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Why We Should Talk to Kids About Sex and Puberty

Published on May 19, 2022

Pixar movie Turning Red scene

North American culture is a funny thing. On the one hand, every aspect of popular culture, from TV shows to movies to magazines are saturated in either sexual innuendo or sex itself. On the other hand, we don’t actually like to talk about sex. And not just about sex itself, but also about body parts (“lady bits” anyone?), consent or past sexual partners. This extends into multiple facets of life, including a reluctance for parents to talk to kids about sex and puberty.

It makes sense! These types of conversations bring together multiple elements that many of us find difficult to talk about. Not only do you have to be vulnerable and talk about a potentially emotional topic, but you also expose yourself to the possibility of either not being understood or creating tension and awkwardness.

That avoidance has gotten so strong in many cases that some people are starting to complain about children’s movies that talk about puberty, which is a naturally occurring process for humans. Since Turning Red came out in early March, the internet has had a lot of opinions. In the film, a 13-year-old girl named Meilin turns into a big red panda whenever she gets excited. Many of the negative reviews frame the movie as bad for children. One Rotten Tomato reviewer, Scott M., had this to say about the movie: “Made me uncomfortable from the very start. I just don’t understand the desire to speed children through childhood. Everything is so sexually charged these days. Not a great movie.”

A mother talking to daughter in her room.
Photo by Ron Lach/Pexels.

Adults Still Reluctant to Talk to Kids About Sex and Puberty

The thing is that the main character in Turning Red is 13. This is an age that we all have to go through to reach adulthood, and one filled with some of the most awkward, confusing and downright difficult moments we’ll ever have. To deny that it’s a part of life does no one any favors and only perpetuates a stigma of talking and learning about sex. Many adults would rather remain unhappy with their sex lives than actually discuss sexual intimacy with their partners. This means that parents don’t talk to kids about sex, either.

Experts agree that talking about sex and the human body from a young age is key, both to normalizing these types of conversations and making it easier for parents to keep bringing it up. It also ensures that children have the information that they need when they need it, and that it’s accurate. Social media and peers may often share information that isn’t correct or factual and if lines of communication with parents haven’t been opened and maintained, it’s less likely that misinformation will be corrected.

Early Conversations About Sex and Puberty Are Critical

Father and daughter talking at the table in a cafe.
Photo by Monstera/Pexels.

By putting aside discomfort and taking the time to talk to kids about sex and puberty, children will have accurate knowledge about their bodies, and then turn into adults who have the confidence to approach and discuss their sexual wants or issues. Being unwilling to discuss or acknowledge sex puts children at a disadvantage as they age and find they don’t have the tools to navigate sexual relationships. Many people internalize the embarrassment their parents had when they were kids and end up having to re-educate themselves about sex as adults.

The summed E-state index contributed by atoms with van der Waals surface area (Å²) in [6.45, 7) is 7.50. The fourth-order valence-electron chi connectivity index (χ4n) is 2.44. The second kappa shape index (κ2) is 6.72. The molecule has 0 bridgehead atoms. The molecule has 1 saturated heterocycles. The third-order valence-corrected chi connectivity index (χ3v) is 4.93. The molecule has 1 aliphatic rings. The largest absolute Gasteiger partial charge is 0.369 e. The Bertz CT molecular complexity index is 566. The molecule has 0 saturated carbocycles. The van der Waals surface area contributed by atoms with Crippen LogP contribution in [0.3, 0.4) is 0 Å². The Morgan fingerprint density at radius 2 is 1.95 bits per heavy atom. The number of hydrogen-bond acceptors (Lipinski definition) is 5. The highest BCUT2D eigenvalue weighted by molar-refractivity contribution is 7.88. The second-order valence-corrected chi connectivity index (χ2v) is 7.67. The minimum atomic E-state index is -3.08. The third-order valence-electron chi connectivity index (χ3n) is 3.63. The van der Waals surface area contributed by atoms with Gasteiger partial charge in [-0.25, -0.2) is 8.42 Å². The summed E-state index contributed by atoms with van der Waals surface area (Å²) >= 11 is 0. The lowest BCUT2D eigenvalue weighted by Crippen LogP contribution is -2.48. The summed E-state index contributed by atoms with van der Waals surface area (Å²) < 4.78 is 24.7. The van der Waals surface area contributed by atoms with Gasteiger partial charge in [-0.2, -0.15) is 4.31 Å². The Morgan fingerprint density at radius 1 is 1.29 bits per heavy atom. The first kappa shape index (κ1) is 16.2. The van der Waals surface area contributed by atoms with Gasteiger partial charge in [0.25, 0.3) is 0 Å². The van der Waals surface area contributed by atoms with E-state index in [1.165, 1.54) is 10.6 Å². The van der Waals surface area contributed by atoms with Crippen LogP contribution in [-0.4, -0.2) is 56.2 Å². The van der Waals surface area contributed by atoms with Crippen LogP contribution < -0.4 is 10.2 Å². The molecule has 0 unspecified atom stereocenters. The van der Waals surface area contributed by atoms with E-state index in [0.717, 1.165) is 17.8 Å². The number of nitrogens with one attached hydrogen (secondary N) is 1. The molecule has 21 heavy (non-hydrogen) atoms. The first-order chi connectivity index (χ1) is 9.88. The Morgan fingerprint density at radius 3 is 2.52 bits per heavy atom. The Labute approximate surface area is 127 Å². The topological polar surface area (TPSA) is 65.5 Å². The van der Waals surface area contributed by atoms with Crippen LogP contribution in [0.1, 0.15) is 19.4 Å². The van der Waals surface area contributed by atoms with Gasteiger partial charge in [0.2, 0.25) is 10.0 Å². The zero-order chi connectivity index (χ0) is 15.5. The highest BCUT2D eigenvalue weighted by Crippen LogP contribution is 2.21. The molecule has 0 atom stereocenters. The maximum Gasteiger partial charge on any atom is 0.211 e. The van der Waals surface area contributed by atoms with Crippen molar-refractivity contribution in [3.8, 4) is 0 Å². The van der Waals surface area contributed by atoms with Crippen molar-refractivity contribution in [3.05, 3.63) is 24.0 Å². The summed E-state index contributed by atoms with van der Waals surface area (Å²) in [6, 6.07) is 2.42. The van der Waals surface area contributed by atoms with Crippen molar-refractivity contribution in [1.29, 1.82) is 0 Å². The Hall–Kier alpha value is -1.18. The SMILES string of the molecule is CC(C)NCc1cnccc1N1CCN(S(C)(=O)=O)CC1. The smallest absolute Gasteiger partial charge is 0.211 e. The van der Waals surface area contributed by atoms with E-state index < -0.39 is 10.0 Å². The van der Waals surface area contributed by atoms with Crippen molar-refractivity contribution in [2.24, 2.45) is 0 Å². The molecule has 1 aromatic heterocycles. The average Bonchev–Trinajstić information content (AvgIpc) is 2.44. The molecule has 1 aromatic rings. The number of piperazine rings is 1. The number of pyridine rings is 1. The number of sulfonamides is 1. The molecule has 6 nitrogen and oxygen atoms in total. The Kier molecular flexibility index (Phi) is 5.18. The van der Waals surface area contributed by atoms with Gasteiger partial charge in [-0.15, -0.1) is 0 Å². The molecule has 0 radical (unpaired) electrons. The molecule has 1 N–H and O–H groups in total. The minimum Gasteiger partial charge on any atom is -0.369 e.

Although the release of Turning Red has been the latest vehicle for parents’ annoyance with being confronted with subjects they feel are too awkward to discuss with their children, it’s not the first. Since as early as 2007, parents have been shocked by seeing vibrators for sale outside of sex stores. That shock still hasn’t worn off, as evidenced by parents and concerned community members within the last four months.    

It’s Time to Talk About Sex

Mother talking to son in the room.
Photo by Ketut Subiyanto/Pexels.

While many reviewers and parents rage against Turning Red’s content, one of the things they don’t seem to clue in on is how scared Meilin is the first time she turns into a red panda. She’s so terrified that both her room and the bathroom are destroyed, but her fear still isn’t strong enough to overcome her embarrassment when her mother asks her what’s wrong. And then rather than calmly discussing the situation with her daughter, Ming hides behind a tree at Meilin’s school, puts her in an empty room she can’t destroy, and tells her she has no other option but to seal away her red panda in a talisman during a red moon ceremony.  

All these reactions center around embarrassment, namely the embarrassment parents feel when they have to talk to kids about sex and puberty, which may itself be a direct result of how their parents talked about (or didn’t talk about) those subjects. Rather than facing that embarrassment, acknowledging it for what it is, and still choosing to go through with those conversations because they’re important, some parents go the same route as Meilin’s mother in Turning Red: pretending it won’t happen, putting off the conversation until they’re “prepared”, and then being horrified when they find out they’ve waited too long and puberty has continued to do what it’s always done. We can’t stop it, it’s dangerous to ignore it, so it’s high time we learned how to talk to kids about sex.  

Lead image credit: Still image from the movie Turning Red, courtesy of DisneyPixar.

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The Author
Amielle Christopherson grew up in, and has recently returned to, Saskatchewan after a decade living across Canada and in both France and Spain. With a passion for good stories, good food, great people, and unexpected adventures, ze’s always on the lookout for, ‘What next?’